Article II, Section 3:
He shall from time to time give to the Congress Information of the State of the Union, and recommend to their Consideration such Measures as he shall judge necessary and expedient; he may, on extraordinary Occasions, convene both Houses, or either of them, and in Case of Disagreement between them, with Respect to the Time of Adjournment, he may adjourn them to such Time as he shall think proper; he shall receive Ambassadors and other public Ministers; he shall take Care that the Laws be faithfully executed, and shall Commission all the Officers of the United States.
The power accruing to the President from his function of law interpretation preparatory to law enforcement is daily illustrated in relation to such statutes as the Anti-Trust Acts, the Taft-Hartley Act, the Internal Security Act, and many lesser statutes. Nor is this the whole story. Not only do all presidential regulations and orders based on statutes that vest power in him or on his own constitutional powers have the force of law, provided they do not transgress the Court’s reading of such statutes or of the Constitution, 1 but he sometimes makes law in a more special sense. In the famous Neagle case, 2 an order of the Attorney General to a United States marshal to protect a Justice of the Supreme Court whose life has been threatened by a suitor was attributed to the President and held to be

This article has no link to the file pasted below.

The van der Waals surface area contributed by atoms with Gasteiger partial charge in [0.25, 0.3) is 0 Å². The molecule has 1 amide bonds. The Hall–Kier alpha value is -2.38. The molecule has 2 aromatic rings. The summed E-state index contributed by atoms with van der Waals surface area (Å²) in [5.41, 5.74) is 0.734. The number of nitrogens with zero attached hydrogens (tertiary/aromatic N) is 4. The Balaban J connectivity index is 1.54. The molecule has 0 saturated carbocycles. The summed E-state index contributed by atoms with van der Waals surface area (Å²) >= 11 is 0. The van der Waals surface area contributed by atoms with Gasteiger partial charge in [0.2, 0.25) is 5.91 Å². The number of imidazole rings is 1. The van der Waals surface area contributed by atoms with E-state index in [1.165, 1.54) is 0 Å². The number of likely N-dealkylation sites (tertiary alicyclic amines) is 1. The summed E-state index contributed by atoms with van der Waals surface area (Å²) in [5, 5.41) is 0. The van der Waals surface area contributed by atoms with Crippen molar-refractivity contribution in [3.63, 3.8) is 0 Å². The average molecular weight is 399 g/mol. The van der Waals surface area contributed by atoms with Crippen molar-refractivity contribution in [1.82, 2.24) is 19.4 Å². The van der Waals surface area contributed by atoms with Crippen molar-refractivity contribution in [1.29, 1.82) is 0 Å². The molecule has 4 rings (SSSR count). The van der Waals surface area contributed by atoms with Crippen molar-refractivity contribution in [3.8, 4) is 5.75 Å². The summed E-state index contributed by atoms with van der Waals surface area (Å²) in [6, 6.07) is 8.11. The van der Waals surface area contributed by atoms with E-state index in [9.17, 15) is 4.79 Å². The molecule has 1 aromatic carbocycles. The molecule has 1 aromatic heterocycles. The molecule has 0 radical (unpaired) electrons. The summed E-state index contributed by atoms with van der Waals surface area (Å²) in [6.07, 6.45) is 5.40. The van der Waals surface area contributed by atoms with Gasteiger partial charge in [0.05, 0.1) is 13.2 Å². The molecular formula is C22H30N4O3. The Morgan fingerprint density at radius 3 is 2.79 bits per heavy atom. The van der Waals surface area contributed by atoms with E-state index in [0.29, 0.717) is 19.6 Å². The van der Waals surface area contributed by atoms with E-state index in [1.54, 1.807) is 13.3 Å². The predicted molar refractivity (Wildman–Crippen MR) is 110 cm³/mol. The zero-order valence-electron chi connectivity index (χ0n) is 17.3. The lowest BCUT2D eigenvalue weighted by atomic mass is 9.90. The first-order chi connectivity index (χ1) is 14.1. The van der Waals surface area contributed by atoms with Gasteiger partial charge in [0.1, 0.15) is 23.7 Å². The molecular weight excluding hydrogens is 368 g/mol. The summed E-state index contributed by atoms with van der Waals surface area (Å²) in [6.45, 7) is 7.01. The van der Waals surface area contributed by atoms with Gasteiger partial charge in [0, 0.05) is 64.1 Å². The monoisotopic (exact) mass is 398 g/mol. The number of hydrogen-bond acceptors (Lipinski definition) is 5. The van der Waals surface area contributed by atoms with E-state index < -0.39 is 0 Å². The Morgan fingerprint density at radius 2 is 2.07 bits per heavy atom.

a law of the United States in the sense of section 753 of the Revised Statutes, and as such to afford basis for a writ of habeas corpus transferring the marshal, who had killed the attacker, from state to national custody. Speaking for the Court, Justice Miller inquired:
Is this duty [the duty of the President to take care that the laws be faithfully executed] limited to the enforcement of acts of Congress or of treaties of the United States according to their express terms, or does it include the rights, duties and obligations growing out of the Constitution itself, our international relations, and all the protection implied by the nature of the government under the Constitution? 3 Obviously, an affirmative answer is assumed to the second branch of this inquiry, an assumption that is borne out by numerous precedents. And, in United States v. Midwest Oil Co., 4 the Court ruled that the President had, by dint of repeated assertion of it from an early date, acquired the right to withdraw, via the Land Department, public lands, both mineral and non-mineral, from private acquisition, Congress having never repudiated the practice.